The EU is considering sweeping sanctions on numerous Belarusian officials, a Syrian airline and a hotel in Minsk as part of measures to pressure authoritarian leader Alexander Lukashenko to halt the flow of migrants to Europe’s borders.
EU diplomats told the Financial Times that the bloc was working to establish a comprehensive list of people and entities involved in facilitating the movement of people from regions such as Syria, Yemen and Iraq to the EU-Belarus border. Russia, in an effort Brussels has called a “hybrid attack” of Lukashenko’s regime.
The draft list includes Syrian airline Cham Wings for operating flights to Belarus and the Hotel Minsk for housing migrants in the country, diplomats said. The list also includes more than two dozen Belarusian officials and could be extended to Minsk airport.
Thousands of people have traveled from the Middle East via Minsk to the Belarus borders with Poland, Lithuania and Latvia in recent months in hopes of entering the EU. European officials say the wave is being orchestrated by Minsk in retaliation for the bloc’s support for the Belarusian opposition.
EU foreign ministers will discuss the scope of new sanctions at a meeting in Brussels on Monday, where they are expected to approve a new legal basis for a fifth sanctions package against Minsk. Diplomats said it would take weeks to finalize the final list of people and entities as the EU coordinates measures with the UK, Canada and the US.
Lukashenko warned on Thursday that his country could retaliate against any “unacceptable” sanctions by cutting supplies of gas or goods to Europe. Russia supplies about 40 percent of the EU’s gas, and about a fifth goes through Belarus.
According to FlightRadar data, Cham Wings has operated four flights from Damascus to Minsk since Nov. 7. On Friday, the Turkish Civil Aviation Authority said it had banned citizens of Iraq, Syria and Yemen from buying tickets from Turkish airports to Belarus until further notice.
Brussels is lobbying countries used as transit points on the route to Minsk to help stop the flow of people, leaving thousands stranded in frigid conditions between Belarusian and Polish forces on the bloc’s eastern border.
“When implemented, these measures will have a tangible impact on the current situation,” a senior EU official said ahead of the official announcement. “We are continuing our outreach to countries of origin and transit. Other contacts are planned in the coming days.”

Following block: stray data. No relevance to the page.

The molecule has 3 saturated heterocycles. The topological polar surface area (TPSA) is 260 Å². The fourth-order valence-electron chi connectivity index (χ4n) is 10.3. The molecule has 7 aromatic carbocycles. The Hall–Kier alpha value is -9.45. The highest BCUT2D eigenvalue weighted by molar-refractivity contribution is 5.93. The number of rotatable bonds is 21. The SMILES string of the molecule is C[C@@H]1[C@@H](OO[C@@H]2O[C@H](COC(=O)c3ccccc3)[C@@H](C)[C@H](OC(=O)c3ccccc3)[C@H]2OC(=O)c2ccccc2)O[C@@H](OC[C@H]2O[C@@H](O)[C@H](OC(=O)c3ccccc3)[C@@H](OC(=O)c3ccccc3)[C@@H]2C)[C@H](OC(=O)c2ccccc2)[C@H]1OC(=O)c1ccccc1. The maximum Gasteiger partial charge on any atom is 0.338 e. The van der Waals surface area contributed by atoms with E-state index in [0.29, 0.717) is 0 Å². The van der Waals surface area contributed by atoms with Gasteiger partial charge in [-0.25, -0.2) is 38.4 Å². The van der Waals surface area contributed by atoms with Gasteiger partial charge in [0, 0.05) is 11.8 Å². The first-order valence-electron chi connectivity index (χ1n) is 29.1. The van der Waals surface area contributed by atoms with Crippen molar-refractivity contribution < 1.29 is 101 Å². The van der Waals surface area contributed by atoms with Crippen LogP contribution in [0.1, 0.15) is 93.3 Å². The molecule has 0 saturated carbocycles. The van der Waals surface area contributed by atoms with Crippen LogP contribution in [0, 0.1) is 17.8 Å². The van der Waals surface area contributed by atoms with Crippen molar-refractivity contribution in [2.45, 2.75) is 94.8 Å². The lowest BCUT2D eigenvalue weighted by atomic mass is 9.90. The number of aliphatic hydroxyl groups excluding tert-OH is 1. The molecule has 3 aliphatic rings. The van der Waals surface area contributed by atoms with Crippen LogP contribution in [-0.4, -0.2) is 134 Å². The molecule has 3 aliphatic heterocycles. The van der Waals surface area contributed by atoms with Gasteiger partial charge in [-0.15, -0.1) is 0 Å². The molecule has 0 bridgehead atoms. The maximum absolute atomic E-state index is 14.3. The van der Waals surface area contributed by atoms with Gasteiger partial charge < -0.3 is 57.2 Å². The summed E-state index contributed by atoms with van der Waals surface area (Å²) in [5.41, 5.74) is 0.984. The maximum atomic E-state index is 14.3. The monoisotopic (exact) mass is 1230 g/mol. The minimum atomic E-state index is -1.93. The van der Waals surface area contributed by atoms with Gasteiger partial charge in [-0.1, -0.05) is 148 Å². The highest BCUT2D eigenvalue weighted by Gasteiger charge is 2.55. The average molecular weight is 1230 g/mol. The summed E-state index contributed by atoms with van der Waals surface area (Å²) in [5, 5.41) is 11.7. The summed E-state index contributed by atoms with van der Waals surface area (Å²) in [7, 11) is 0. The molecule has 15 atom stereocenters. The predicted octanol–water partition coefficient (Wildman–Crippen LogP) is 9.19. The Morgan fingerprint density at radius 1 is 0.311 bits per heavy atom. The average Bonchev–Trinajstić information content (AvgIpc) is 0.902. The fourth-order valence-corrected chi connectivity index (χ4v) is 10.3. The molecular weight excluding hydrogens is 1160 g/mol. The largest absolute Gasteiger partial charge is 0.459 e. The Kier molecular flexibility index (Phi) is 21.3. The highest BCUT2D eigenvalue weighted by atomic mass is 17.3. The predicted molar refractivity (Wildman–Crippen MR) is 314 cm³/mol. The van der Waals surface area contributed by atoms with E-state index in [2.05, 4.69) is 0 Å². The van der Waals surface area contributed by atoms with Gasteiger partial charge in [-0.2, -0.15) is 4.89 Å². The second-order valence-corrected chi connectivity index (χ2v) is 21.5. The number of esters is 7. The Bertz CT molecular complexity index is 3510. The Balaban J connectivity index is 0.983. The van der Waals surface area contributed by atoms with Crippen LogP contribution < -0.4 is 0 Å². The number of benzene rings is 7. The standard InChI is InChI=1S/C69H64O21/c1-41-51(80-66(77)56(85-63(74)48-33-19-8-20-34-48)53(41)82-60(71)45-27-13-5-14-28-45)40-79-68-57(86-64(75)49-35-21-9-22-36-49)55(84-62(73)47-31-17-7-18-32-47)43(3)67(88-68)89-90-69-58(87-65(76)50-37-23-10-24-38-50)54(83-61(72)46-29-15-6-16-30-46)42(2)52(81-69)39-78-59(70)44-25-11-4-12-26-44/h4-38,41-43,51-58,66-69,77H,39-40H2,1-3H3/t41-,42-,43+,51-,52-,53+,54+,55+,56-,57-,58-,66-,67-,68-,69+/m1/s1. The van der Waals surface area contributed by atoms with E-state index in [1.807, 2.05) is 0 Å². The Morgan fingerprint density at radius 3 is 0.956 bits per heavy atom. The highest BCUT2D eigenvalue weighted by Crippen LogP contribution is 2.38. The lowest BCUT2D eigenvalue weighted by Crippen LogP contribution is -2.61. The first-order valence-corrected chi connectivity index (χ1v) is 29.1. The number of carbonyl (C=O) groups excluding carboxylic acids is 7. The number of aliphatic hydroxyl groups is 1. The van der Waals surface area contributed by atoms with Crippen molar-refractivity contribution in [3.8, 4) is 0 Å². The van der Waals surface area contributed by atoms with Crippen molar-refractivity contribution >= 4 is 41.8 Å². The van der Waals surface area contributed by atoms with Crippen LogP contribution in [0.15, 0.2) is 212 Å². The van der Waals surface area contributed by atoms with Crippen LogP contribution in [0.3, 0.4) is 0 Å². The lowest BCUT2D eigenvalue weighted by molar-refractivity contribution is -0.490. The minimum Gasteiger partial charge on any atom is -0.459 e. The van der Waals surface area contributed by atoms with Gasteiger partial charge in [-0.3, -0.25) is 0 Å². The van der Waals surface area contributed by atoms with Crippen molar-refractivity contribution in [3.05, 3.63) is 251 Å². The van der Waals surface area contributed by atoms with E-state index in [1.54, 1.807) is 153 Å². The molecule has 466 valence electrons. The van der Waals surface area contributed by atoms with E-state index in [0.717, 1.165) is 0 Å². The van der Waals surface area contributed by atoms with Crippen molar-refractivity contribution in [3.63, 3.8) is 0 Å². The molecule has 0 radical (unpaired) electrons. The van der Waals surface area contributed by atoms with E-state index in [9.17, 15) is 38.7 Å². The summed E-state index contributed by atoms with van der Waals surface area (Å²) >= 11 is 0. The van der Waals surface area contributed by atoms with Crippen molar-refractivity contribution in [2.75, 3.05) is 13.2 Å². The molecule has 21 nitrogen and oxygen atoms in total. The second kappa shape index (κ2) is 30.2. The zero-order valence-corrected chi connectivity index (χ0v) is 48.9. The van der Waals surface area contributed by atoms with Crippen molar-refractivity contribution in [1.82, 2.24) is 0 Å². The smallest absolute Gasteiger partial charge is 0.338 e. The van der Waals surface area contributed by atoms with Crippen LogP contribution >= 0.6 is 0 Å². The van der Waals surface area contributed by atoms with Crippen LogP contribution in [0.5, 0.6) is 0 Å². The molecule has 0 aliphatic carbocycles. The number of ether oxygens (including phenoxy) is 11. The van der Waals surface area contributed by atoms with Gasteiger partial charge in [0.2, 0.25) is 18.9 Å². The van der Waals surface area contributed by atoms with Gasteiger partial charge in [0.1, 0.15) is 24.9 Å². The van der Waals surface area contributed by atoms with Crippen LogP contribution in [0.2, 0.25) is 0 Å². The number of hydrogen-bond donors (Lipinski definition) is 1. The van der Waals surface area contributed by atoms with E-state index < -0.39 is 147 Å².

Istanbul has become a major travel hub connecting Europe to the Middle East and Africa as Turkish Airlines has dramatically increased its international presence in recent years.
Turkey’s flag carrier imposed its own ban on passengers from Syria, Iraq and Yemen on Thursday evening, according to a person familiar with the matter. The airline also reduced the number of weekly flights from 14 to 10, the person added.
European Commission Vice-President Margaritis Schinas visited Lebanon’s capital Beirut on Friday as part of a wider tour of the region to persuade countries to curb the number of migrants. He will travel to Iraq next time.
The Kremlin said on Friday that Lukashenko had not consulted Moscow before threatening to cut gas supplies, and that Russia was a reliable supplier. But as a sign of strength, Russia also deployed paratroopers for an exercise near the western border of Belarus.
Poland’s defense minister said on Friday that Polish armed forces will receive support from British military engineers in securing the fence at the border with Belarus. He did not specify how many British personnel were involved.
Ankara, which has a close but complex relationship with Moscow, had reacted angrily in recent days to claims by Poland that Turkey was acting in a “synchronized” manner with Russia and Belarus to fuel the crisis.
The country’s foreign ministry said it rejected attempts to “paint it as part of the problem.”
Turkey is home to nearly 4 million refugees, the vast majority of whom are Syrian, but also a significant number of Afghans.